Financial support and sponsorship


Conflicts of interest

There are no conflicts of interest.

 » References Top

Berkovic SF, McIntosh A, Howell RA, Mitchell A, Sheffield LJ, Hopper JL, et al. Familial temporal lobe epilepsy: A common disorder identified in twins. Ann Neurol 1996;40:227-35.  Back to cited text no. 1
Raymond AA, Fish DR, Sisodiya SM, Alsanjari N, Stevens JM, Shorvon SD, et al. Abnormalities of gyration, heterotopias, tuberous sclerosis, focal cortical dysplasia, microdysgenesis, dysembryoplastic neuroepithelial tumour and dysgenesis of the archicortex in epilepsy. Clinical, EEG and neuroimaging features in 100 adult patients. Brain 1995;118 (Pt 3):629-60.  Back to cited text no. 2
De Boer HM, Mula M, Sander JW. The global burden and stigma of epilepsy. Epilepsy Behav 2008;12:540-6.  Back to cited text no. 3
Horne R, Weinman J, Barber N. Concordance, Adherence and Compliance in Medicine Taking. London: National Co-ordinating Centre for NHS Service Delivery and Organisation Research & Development, Report for the National Co-ordinating Centre for NHS Service Delivery and Organization; 2005.  Back to cited text no. 4
World Health Organization. Adherence to Long-Term Therapies: evidence for Action 2003. Switzerland: World Health Organization; 2003. p. 11-5. Available from: [Last accessed on 2014 Apr 22].  Back to cited text no. 5
Johnbull OS, Farounbi B, Ademola O, Olabunmi O, Agu P. Evaluation of factors influencing medication adherence in patients with epilepsy in rural communities of Kaduna state, Nigeria. Neurosci Med 2011;2:299-305.  Back to cited text no. 6
Sweileh WM, Ihbesheh MS, Jarar IS, Taha AS, Sawalha AF, Zyoud SH, et al. Self-reported medication adherence and treatment satisfaction in patients with epilepsy. Epilepsy Behav 2011;21:301-5.  Back to cited text no. 7
Morisky DE, Ang A, Krousel-Wood M, Ward HJ. Predictive validity of a medication adherence measure in an outpatient setting. J Clin Hypertens (Greenwich) 2008;10 (5):348-54.  Back to cited text no. 8
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Ogundele SO, Dawodu CO. Adherence to anti-epileptic drugs at a tertiary health center in a developing country – A cross-sectional study. Int J Sci Res 2013;2:3.  Back to cited text no. 10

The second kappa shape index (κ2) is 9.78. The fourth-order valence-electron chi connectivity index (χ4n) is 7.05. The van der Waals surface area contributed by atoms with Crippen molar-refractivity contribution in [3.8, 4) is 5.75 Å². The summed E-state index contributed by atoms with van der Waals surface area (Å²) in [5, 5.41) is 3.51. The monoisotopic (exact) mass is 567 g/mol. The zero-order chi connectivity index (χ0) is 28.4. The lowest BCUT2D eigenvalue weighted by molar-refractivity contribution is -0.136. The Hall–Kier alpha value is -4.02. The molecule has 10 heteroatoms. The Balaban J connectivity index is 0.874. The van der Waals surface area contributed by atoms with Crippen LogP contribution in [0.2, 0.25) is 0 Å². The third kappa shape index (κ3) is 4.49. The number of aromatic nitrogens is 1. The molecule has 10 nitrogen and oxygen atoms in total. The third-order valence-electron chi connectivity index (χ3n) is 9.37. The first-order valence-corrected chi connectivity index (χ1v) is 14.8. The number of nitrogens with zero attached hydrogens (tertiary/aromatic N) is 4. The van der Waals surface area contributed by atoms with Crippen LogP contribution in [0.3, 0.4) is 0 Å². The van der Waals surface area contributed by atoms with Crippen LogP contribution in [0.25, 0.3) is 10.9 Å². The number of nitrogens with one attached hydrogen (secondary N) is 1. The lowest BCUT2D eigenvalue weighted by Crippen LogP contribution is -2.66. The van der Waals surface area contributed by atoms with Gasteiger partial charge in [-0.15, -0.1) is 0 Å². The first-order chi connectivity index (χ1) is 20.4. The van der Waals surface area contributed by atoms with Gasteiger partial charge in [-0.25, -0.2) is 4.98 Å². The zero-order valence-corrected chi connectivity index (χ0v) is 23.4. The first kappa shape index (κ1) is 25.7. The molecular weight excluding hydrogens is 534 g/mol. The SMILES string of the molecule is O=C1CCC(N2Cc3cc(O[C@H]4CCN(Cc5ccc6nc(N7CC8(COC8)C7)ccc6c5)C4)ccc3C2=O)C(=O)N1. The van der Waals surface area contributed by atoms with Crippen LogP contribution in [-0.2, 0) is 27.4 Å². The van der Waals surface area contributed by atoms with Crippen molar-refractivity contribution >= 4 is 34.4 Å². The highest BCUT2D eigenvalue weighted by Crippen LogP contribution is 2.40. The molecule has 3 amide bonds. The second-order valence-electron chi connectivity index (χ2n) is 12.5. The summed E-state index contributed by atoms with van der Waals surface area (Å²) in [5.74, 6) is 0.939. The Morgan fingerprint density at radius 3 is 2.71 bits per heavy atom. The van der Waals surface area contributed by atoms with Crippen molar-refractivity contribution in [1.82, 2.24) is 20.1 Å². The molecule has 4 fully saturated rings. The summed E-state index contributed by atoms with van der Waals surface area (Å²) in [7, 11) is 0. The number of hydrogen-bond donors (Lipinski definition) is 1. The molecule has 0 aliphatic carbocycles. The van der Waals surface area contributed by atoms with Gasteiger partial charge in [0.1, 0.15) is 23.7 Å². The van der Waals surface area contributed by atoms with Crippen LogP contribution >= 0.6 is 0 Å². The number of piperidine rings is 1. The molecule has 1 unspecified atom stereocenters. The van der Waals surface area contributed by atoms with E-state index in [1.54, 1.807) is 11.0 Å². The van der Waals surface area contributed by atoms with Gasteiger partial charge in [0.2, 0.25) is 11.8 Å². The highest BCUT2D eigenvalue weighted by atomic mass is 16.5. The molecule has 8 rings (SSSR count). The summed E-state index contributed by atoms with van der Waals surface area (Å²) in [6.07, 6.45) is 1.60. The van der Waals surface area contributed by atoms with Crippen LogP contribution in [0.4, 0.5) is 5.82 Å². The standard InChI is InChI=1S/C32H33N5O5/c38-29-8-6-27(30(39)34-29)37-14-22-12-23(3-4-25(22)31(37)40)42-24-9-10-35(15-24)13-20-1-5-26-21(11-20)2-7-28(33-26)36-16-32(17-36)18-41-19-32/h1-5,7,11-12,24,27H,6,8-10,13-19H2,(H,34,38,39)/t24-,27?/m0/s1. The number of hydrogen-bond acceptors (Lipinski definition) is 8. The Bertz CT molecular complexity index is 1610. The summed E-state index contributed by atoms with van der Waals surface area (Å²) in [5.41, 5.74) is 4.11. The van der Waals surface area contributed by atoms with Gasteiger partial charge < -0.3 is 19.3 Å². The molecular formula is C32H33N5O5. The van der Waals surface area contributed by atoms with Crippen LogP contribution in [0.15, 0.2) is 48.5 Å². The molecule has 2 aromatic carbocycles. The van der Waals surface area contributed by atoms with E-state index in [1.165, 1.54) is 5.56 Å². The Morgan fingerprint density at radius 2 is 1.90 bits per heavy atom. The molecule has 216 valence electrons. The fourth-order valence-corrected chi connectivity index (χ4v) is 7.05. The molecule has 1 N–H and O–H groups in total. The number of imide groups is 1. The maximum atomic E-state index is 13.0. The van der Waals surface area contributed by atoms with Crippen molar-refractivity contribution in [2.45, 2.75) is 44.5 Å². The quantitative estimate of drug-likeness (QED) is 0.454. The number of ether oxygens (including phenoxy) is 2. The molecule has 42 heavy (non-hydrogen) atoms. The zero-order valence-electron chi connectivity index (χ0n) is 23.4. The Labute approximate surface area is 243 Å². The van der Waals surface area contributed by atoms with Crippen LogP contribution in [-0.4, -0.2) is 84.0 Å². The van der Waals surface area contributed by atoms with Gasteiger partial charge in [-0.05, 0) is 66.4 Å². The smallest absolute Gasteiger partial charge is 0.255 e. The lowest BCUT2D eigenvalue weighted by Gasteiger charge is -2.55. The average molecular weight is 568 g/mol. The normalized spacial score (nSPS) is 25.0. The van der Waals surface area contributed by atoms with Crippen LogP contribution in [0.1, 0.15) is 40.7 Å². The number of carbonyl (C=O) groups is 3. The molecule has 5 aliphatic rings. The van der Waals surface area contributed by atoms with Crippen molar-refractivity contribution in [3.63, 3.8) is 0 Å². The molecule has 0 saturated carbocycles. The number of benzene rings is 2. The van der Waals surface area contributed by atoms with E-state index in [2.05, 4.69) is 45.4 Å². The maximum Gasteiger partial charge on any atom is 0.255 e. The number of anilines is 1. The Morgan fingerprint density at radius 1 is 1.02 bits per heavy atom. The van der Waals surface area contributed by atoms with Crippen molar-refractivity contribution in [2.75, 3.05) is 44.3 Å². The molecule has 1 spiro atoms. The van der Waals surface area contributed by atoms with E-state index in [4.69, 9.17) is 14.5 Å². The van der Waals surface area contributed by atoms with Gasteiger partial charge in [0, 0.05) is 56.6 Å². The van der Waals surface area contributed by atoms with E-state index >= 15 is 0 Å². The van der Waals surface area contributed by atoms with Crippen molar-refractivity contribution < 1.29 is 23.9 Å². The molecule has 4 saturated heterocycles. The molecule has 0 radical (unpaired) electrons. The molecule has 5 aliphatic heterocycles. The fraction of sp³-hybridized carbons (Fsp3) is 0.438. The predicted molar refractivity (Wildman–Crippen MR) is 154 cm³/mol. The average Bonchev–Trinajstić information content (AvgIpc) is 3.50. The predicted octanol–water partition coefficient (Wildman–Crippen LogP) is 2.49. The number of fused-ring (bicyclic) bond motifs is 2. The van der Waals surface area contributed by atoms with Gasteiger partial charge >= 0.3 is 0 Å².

Hovinga CA, Asato MR, Manjunath R, Wheless JW, Phelps SJ, Sheth RD, et al. Association of non-adherence to antiepileptic drugs and seizures, quality of life, and productivity: Survey of patients with epilepsy and physicians. Epilepsy Behav 2008;13:316-22.  Back to cited text no. 11
Ahmad N, Othaman NI, Islahudin F. Medication adherence and quality of life in epilepsy patients. Int J Pharm Sci 2013;5:401-5.  Back to cited text no. 12
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Rakesh PS, Ramesh R, Rachel P, Chanda R, Satish N, Mohan VR, et al. Quality of life among people with epilepsy: A cross-sectional study from rural Southern India. Natl Med J India 2012;25:261-4.  Back to cited text no. 14
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Al-Aqeel S, Al-Sabhan J. Strategies for improving adherence to antiepileptic drug treatment in patients with epilepsy. Cochrane Database Syst Rev 2011;19:CD008312.  Back to cited text no. 16
Easthall C, Song F, Bhattacharya D. A meta-analysis of cognitive-based behaviour change techniques as interventions to improve medication adherence. BMJ Open 2013;3. pii: e002749.  Back to cited text no. 17
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Nakhutina L, Gonzalez JS, Margolis SA, Spada A, Grant A. Adherence to antiepileptic drugs and beliefs about medication among predominantly ethnic minority patients with epilepsy. Epilepsy Behav 2011;22:584-6.  Back to cited text no. 20
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Chapman SC, Horne R, Eade R, Balestrini S, Rush J, Sisodiya SM, et al. Applying a perceptions and practicalities approach to understanding nonadherence to antiepileptic drugs. Epilepsia 2015;56:1398-407.  Back to cited text no. 22
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  [Table 1], [Table 2], [Table 3]